Al Whitney can check another state off his list. The 71-year-old Ohio man has made it his personal mission to donate blood platelets in all 50 states. This week he visited Memorial Blood Centers in Minnesota.
Whitney started his tour in 2007, and already he's more than halfway to his goal. Minnesota is the 29th state on his platelet donation tour. He would have come here sooner, but he's paying for the travel out of his own pocket.
"I'm old and retired, and I have to find cheap airline fares," said Whitney.
You would think if he's paying for his travels out of his own pocket, that Whitney would have a profound personal story that explained his passion for platelets -- the small cell fragments that help promote clotting. Nope.
Whitney, a retired factory worker, says he just realized one day that there was a need he could help fill. That was many, many years ago.
"It goes all the way back to 1965, and I was in downtown Cleveland. I saw a sign that said 'Donate blood.' I walked in, donated, and it's as vivid to me as if it happened right now," said Whitney. "I walked out on the sidewalk and I said, 'You know, I can do more than this.'"
Whitney started by organizing blood drives. In the early years he was one of his biggest customers. Whitney has personally donated more than five gallons of blood.
But then he got drawn in by platelets, which don't get as much attention as whole blood. So Whitney saw an opportunity to boost their profile.
Whitney's quest has taken him all over the U.S., and this week brought him to Memorial Blood Center in St. Paul, where he chatted with first-time platelet donor Tom Claesgens of St. Paul.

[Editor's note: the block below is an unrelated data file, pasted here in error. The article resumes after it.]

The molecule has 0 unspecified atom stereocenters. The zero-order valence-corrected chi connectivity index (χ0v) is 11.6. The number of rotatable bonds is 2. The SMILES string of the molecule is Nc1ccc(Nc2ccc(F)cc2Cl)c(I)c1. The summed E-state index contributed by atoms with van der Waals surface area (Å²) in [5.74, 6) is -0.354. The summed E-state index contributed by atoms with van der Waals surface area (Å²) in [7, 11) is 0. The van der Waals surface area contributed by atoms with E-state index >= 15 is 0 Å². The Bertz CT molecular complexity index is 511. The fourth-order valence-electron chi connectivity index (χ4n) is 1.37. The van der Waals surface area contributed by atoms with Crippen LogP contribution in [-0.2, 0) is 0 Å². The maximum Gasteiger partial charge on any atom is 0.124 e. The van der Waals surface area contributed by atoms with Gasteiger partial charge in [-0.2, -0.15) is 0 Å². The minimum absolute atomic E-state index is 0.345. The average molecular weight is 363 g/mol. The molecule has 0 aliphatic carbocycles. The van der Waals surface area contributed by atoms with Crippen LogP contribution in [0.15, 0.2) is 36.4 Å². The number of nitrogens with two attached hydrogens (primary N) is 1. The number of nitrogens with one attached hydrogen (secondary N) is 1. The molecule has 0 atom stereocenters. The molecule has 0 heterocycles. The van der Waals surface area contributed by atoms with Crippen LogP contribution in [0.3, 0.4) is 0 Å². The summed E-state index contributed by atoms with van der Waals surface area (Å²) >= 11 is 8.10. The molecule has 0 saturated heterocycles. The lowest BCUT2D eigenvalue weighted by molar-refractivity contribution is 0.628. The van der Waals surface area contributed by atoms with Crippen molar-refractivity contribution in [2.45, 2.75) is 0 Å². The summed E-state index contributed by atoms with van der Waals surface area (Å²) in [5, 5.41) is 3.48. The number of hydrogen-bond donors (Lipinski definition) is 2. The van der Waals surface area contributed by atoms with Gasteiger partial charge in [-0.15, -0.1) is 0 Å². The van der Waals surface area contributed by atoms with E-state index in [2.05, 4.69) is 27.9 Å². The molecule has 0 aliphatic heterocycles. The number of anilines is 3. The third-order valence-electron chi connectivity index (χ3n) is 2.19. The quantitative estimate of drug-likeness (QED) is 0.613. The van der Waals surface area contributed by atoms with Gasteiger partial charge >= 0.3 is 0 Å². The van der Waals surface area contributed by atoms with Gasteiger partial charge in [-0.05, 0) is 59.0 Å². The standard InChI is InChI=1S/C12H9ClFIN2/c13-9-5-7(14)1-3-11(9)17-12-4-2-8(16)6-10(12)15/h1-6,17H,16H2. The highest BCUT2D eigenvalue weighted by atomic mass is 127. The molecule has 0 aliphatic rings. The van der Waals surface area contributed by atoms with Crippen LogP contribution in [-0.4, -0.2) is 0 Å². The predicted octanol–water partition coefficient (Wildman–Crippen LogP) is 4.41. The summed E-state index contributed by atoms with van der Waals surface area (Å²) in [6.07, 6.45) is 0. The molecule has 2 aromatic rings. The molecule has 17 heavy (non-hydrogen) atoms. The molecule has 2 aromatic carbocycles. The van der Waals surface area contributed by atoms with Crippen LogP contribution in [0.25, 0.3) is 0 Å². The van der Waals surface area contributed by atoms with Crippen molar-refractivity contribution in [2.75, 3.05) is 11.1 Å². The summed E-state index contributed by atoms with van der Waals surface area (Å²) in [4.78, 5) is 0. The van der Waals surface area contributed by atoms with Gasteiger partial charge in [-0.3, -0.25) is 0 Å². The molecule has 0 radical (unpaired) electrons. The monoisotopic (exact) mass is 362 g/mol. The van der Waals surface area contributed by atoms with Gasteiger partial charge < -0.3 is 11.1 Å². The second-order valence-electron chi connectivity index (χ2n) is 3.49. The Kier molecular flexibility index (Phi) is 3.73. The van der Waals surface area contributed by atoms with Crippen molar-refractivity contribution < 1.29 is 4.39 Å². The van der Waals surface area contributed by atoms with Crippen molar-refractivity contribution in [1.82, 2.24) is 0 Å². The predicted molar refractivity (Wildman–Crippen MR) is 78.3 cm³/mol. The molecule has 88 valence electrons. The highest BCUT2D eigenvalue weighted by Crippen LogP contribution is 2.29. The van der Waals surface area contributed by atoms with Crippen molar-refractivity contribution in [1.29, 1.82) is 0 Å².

Claesgens has donated blood many times before, but he told Whitney he finally scheduled a platelet donation after he learned that a friend of his has cancer.
"It's at kind of an advanced stage right now, so she needs to have transfusions and she needs to get chemotherapy treatments. So I guess that has a lot to do with it," said Claesgens.
Cancer patients, in particular, often need extra infusions of platelets to replace the ones that are destroyed by cancer treatments like chemotherapy.
Whitney predicted Claesgens would feel so good about his platelet donation that he would soon become a regular platelet donor.
"Now you have to go home and recruit your family," Whitney told him. "You said you told your family about it. You've got to get them in here, donating whole blood and platelets."
A few beds away, Minneapolis resident Barb Kalvik marveled at Whitney's dedication to his cause.
"I think that's great. When I think about traveling I think I'm going to visit a ballpark, not give platelets in all the states," she said. "But maybe I should do that -- go to all the places that have a major league ballpark and give blood or platelets there."
Donating platelets does require more time than a standard blood donation -- usually around an hour and a half to two hours.
During the process, called apheresis or automated donation, blood is drawn from a vein and channeled through a small tube into a machine that separates out the platelets, and then returns the other blood components back to the donor.
Dr. Betsey Perry of Memorial Blood Center says that makes recovery much easier.
"You really feel fine when you leave from donating apheresis platelets because the fluids are equal," said Perry. "And we know you had plenty of platelets before you started, so you'll have plenty when you're done."
But the platelets have to be used quickly. They only have a shelf life of five days. So if there's a run on platelets at a local hospital due to illnesses or accidents, it doesn't take long for a shortage to develop. That happened in the metro area last weekend.
"We were short. We were short on red cells. We were short on platelets," said Perry. "It varies a lot, depending on how acute the patients are in the hospitals."
Memorial Blood Centers asked some of its employees to help replenish the supply.
Blood product shortages tend to happen more in the summer months. Perry says she hopes this summer will be an exception to that rule, thanks to Al Whitney's campaign.